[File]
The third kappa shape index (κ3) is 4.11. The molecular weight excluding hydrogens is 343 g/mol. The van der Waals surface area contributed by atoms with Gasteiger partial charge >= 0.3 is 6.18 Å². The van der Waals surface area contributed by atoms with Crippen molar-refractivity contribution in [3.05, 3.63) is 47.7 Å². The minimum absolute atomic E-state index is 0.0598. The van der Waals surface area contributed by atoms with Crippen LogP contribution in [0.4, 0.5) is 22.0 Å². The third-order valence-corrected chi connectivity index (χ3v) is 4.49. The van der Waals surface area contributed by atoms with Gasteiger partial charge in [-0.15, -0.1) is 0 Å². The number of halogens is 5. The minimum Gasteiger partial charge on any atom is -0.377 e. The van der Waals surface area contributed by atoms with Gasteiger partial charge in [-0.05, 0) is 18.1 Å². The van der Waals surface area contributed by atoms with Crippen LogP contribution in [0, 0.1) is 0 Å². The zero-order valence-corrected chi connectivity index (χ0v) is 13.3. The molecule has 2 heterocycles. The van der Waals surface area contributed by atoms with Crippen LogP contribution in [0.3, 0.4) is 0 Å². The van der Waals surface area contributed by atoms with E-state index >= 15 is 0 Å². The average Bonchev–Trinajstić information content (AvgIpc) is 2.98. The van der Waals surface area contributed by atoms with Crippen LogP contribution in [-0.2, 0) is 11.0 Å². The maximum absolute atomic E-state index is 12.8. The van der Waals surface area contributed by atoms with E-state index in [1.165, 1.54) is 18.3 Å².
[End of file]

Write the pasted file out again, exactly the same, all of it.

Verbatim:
The third kappa shape index (κ3) is 4.11. The molecular weight excluding hydrogens is 343 g/mol. The van der Waals surface area contributed by atoms with Gasteiger partial charge >= 0.3 is 6.18 Å². The van der Waals surface area contributed by atoms with Crippen molar-refractivity contribution in [3.05, 3.63) is 47.7 Å². The minimum absolute atomic E-state index is 0.0598. The van der Waals surface area contributed by atoms with Crippen LogP contribution in [0.4, 0.5) is 22.0 Å². The third-order valence-corrected chi connectivity index (χ3v) is 4.49. The van der Waals surface area contributed by atoms with Gasteiger partial charge in [-0.15, -0.1) is 0 Å². The number of halogens is 5. The minimum Gasteiger partial charge on any atom is -0.377 e. The van der Waals surface area contributed by atoms with Gasteiger partial charge in [-0.05, 0) is 18.1 Å². The van der Waals surface area contributed by atoms with Crippen LogP contribution in [0, 0.1) is 0 Å². The zero-order valence-corrected chi connectivity index (χ0v) is 13.3. The molecule has 2 heterocycles. The van der Waals surface area contributed by atoms with Crippen LogP contribution in [0.3, 0.4) is 0 Å². The van der Waals surface area contributed by atoms with E-state index >= 15 is 0 Å². The average Bonchev–Trinajstić information content (AvgIpc) is 2.98. The van der Waals surface area contributed by atoms with Crippen LogP contribution in [-0.2, 0) is 11.0 Å². The maximum absolute atomic E-state index is 12.8. The van der Waals surface area contributed by atoms with E-state index in [1.165, 1.54) is 18.3 Å².